At the same time that David Fincher was creating Netflix’s hit series House of Cards, Nishimura was busy acquiring The Square (Jehane Noujaim, 2013), the Sundance-winning exploration of the 2011 democratic uprisings in Tahrir Square and their aftermath. Netflix’s acquisition and promotion of the film as a rebranded “original” allowed the company to stake a greater claim to world-historical relevance and prove that theatrical release was not essential for recognition and widespread interest. The Square’s celebration of social media as a tool for democratic action against the regime of Hosni Mubarak had particular appeal. It resonated with the way Netflix wanted viewers to view the studio. As media scholar James Gilmore argues, The Square’s dissemination through Netflix “highlights the political potential of media spreadability.”{23} The film drew on over 1600 hours of footage from protesters, spending ample time showing how they used their phones and mini DV cameras to document the series of events. Washington Post critic Ann Hornaday wrote that watching the film feels like being connected to the “nervous system” of a movement.{24} Also appealing to Netflix was The Square’s tight focus on freedom-fighting protestors taking on an oppressive system. Noujaim described her filmmaking approach as “(telling) the story through the eyes of characters.”{25} This meant filtering the events of the Arab Spring through the experiences of four individuals, each with a different relationship to the uprising: a student, a folk singer, a member of the Muslim Brotherhood, and an actor. The film’s framing, however, ultimately portrays the uprising as an epic clash of good versus evil, while mostly avoiding in-depth examination of the tensions within the movement or the challenges of shifting beyond the occupation of the Square itself.{26}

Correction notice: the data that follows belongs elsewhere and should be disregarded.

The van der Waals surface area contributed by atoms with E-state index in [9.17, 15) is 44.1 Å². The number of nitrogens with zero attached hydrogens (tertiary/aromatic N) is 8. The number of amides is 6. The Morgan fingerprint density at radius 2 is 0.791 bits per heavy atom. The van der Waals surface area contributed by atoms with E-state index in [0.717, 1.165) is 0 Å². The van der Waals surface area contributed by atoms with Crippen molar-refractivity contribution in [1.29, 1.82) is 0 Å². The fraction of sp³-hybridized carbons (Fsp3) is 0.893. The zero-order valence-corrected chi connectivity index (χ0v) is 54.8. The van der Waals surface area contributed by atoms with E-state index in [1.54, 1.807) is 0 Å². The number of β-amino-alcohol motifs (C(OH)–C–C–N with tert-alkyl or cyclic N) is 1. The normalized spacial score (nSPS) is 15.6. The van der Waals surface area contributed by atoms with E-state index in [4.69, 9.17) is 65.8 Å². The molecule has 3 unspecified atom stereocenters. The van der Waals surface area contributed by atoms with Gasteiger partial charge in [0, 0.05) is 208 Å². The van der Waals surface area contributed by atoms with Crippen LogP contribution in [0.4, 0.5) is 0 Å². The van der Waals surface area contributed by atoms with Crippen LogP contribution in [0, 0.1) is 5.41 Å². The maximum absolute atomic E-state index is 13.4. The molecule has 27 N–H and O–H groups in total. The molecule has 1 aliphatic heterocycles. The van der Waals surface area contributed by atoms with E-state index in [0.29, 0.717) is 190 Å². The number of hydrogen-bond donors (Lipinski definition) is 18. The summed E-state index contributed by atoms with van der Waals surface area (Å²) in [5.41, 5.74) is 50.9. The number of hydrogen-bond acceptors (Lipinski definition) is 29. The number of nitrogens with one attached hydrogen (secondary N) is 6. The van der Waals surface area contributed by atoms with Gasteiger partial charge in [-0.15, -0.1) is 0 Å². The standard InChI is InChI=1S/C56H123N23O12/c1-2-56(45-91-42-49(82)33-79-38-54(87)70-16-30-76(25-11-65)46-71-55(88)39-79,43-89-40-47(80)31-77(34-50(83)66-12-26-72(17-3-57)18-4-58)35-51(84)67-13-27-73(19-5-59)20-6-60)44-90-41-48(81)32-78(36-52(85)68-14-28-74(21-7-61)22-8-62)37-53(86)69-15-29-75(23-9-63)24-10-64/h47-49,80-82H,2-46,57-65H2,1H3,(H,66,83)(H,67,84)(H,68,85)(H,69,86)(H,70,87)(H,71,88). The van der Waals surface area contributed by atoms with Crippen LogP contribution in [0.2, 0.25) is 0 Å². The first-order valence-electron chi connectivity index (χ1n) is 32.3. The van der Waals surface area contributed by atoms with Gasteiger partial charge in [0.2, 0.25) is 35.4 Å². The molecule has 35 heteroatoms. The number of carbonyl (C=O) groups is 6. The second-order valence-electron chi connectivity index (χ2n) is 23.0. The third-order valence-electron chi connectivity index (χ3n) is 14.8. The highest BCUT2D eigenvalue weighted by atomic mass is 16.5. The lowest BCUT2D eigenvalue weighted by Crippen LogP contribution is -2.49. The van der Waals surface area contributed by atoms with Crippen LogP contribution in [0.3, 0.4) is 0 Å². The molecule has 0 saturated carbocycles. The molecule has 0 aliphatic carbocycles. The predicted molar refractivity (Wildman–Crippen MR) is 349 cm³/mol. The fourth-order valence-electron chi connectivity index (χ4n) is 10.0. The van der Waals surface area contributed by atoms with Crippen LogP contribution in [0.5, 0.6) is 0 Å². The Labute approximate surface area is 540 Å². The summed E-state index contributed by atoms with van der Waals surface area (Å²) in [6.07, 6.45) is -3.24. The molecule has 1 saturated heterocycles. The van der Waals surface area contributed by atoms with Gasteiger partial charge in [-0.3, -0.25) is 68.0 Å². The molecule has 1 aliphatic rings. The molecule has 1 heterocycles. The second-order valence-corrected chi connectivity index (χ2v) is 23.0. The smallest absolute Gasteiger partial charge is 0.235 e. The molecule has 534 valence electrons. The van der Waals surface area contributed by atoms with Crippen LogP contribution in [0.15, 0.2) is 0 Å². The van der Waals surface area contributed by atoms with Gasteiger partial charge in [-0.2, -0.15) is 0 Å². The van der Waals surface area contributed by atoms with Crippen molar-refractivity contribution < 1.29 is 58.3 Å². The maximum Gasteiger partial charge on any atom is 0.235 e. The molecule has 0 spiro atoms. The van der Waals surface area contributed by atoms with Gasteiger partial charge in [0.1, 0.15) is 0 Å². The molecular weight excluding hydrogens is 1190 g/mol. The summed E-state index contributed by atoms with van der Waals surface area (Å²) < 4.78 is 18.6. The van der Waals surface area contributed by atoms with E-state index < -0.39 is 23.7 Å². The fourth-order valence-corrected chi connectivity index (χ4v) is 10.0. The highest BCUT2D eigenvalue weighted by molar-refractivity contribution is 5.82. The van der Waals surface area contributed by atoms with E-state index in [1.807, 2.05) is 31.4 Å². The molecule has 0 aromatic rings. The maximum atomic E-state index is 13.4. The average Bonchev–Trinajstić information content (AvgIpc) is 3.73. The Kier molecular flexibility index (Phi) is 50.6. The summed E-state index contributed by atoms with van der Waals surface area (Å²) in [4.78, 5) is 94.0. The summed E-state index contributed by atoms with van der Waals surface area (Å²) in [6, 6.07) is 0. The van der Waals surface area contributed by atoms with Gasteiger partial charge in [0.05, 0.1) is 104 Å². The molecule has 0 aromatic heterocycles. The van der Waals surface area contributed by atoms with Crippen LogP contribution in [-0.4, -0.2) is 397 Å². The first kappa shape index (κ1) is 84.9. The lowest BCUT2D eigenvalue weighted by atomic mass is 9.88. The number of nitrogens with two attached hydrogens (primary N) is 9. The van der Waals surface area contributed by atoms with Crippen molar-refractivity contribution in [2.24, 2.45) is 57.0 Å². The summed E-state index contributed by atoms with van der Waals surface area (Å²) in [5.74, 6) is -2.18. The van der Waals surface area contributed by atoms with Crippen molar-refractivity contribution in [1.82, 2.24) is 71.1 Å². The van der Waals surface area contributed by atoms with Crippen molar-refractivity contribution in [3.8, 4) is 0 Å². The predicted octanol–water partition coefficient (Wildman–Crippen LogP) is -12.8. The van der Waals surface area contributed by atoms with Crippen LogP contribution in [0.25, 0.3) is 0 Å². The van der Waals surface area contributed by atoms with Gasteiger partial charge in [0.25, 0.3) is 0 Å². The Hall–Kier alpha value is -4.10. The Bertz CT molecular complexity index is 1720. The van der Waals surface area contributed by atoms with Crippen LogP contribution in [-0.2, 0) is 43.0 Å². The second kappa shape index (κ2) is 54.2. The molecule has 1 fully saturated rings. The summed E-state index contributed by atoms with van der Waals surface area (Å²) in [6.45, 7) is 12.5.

Nishimura acquired films that had already received festival prizes. Contemporaneously, she worked with directors to create films or miniseries from the ground up. With a fast-expanding inventory of commissions and acquisitions, it became harder, in some sense, to decipher what made for a “Netflix documentary.” Major categories came to include true crime, science and technology, nature and environment, history, sports, human rights, and music. Each one of these developed its own common themes, modes of address, and formal tropes. The constant rotation of films on the platform and the highly “personalized” way they appeared for each individual further created the impression of infinite variety.